Some people look at us like we’re crazy, and say straight out that we were missing out on “quality time” with our kids in the evenings.  Some people express envy over the “couple time” we have in the evenings while the little ones are asleep.  Most say, “well, they must get up pretty early then, huh?”  Not really.  As we learned early, from Dr. Marc Weissbluth, “sleep begats sleep”.  Hard to imagine with an adult mind.

Did I say my wife is a genius?  It’s very counter-intuitive, and sometimes logistically an incredible challenge, but the discipline of getting our kids to bed at 5:00 PM is the only piece of parenting advice I’ll ever give.  That’s 5:00 until they are in Kindergarten, then up 30 minutes each year.   Our third-grader goes to bed at 6:30 most nights (a bit of a peer to peer issue!).

We are not militant in this approach; there are sleepovers and evening activities mixed into our routine.  But as a normal course of action, our kids go to bed an hour or two before most of their peers.

For me, this is the toughest job as a parent. Bedtime can be such a nightmare!  There’s always something else to do before bed, including such important things as homework and brushing of teeth.  But apparently every 10 minutes count.

Turns out, there’s a growing body of research indicating that serious public health issues and education performance issues are highly correlated with the loss of sleep over the past few decades.  That’s right, ADHD, obesity, and lower academic performance are highly correlated with a significant downward trend in sleep.

There are significant developmental processes that occur in a child’s brain and body that depend on long, uninterrupted sleep.  And this developmental stage lasts through adolescence.

Yet, only 5 percent of high school students get 8 hours of sleep, with the average being 6.5 hours per night, according to studies by Dr. Frederick Danner at the University of Kentucky.  This loss can be traced to higher automobile accident rates and a recent movement to start school later to give kids a chance to sleep longer.

According to leading sleep scholars like Dr. Avi Sadeh of Tel Aviv University loss of one hour of sleep is the equivalent to losing two years of cognitive maturation and development.  That means a slightly sleepy six-grader is performing in class like a fourth grader.

This is not an isolated finding, studies conducted by Brown University, Penn State, the University of Virginia, and the University of Minnesota all point to the same thing: loss of sleep has serious effects on children’s performance and health.

I know you want to see your kids at night, and I know they don’t seem that tired.  But when you are considering the best things you can do to help your kids succeed, or find yourself at school hearing about attention problems, or at the mall watching your fifth-grader behave like a 2 year old, perhaps you should reconsider your bedtimes.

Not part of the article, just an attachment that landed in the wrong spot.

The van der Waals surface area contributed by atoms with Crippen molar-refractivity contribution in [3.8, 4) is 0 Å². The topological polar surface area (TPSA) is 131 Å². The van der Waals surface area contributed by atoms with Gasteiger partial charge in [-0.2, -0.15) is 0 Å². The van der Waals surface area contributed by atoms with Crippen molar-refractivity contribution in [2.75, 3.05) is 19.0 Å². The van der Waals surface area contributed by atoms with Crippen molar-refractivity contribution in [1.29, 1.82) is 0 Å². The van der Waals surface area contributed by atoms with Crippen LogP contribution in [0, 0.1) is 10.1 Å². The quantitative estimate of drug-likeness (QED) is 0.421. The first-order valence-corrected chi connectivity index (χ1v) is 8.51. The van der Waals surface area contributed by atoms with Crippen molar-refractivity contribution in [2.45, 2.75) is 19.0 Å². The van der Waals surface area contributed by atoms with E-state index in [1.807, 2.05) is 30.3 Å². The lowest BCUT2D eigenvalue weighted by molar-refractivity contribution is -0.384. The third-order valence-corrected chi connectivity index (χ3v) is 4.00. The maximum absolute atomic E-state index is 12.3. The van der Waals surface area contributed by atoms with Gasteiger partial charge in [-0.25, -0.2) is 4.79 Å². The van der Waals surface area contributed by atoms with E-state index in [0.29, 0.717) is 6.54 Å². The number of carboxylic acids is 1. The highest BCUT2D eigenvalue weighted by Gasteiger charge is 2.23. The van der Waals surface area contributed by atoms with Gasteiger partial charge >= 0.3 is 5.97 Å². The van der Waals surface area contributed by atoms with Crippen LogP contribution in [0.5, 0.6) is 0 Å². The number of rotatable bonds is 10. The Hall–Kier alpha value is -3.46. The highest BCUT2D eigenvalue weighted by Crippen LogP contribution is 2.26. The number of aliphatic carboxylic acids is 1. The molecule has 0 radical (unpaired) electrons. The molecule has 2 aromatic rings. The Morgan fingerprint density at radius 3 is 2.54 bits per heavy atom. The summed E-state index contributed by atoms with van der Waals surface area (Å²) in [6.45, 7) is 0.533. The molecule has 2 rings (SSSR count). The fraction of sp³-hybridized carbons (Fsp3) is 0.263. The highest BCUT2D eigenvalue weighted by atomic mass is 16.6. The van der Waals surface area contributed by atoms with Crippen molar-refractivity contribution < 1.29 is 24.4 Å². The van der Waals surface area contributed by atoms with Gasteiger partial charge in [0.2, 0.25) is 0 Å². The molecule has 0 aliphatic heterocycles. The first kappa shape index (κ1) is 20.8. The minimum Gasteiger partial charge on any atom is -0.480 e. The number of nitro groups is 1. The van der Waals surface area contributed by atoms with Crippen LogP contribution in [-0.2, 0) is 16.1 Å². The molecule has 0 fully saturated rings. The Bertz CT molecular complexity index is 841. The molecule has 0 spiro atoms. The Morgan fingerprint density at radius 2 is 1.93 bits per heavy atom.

Read more about this and other cool new insights about raising kids in Nurture Shock by Po Bronson and Ashley Merryman.

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Hockey is life #4-get in the corners

I could go on forever, but I’ll make this the last installment of this series (at least for this season!).  This lesson is about never forgetting about the core of your business.  In hockey, that means gaining control of the puck so you can have the opportunity to score goals.

There are many times when a play breaks all the way down the ice for a dramatic shot on goal.  This is such an exciting aspect of the game, the NHL decided to implement the “shoot out” as a tie breaker strategy.  But the real game takes place in scuffles where the puck is loose and nobody is sure where it’s going to go.  If you want to be in on this action, you have to get in the corners and mix it up.

Photo Yahoo! Sports

Photo Yahoo! Sports

This lesson is about staying in touch with the basics, getting your fingernails dirty, and never being above the play.  You have to be in the real action, to get the real insights.  Real insights lead to innovation and competitive advantage.

In hockey, gaining control of the puck in a corner can lead to a sudden shift in play, often with dramatic results. In your own end, you play defense in the corners to gain control of the play and shift momentum to the wings for a breakout.  In the offensive end, you play for control of the puck so you can pass to a player in scoring position.  Control comes from great body position, full contact, and great stick handling.

It’s often smelly and sometimes painful.  But that’s the front line and you can’t win the game if you don’t win the corners.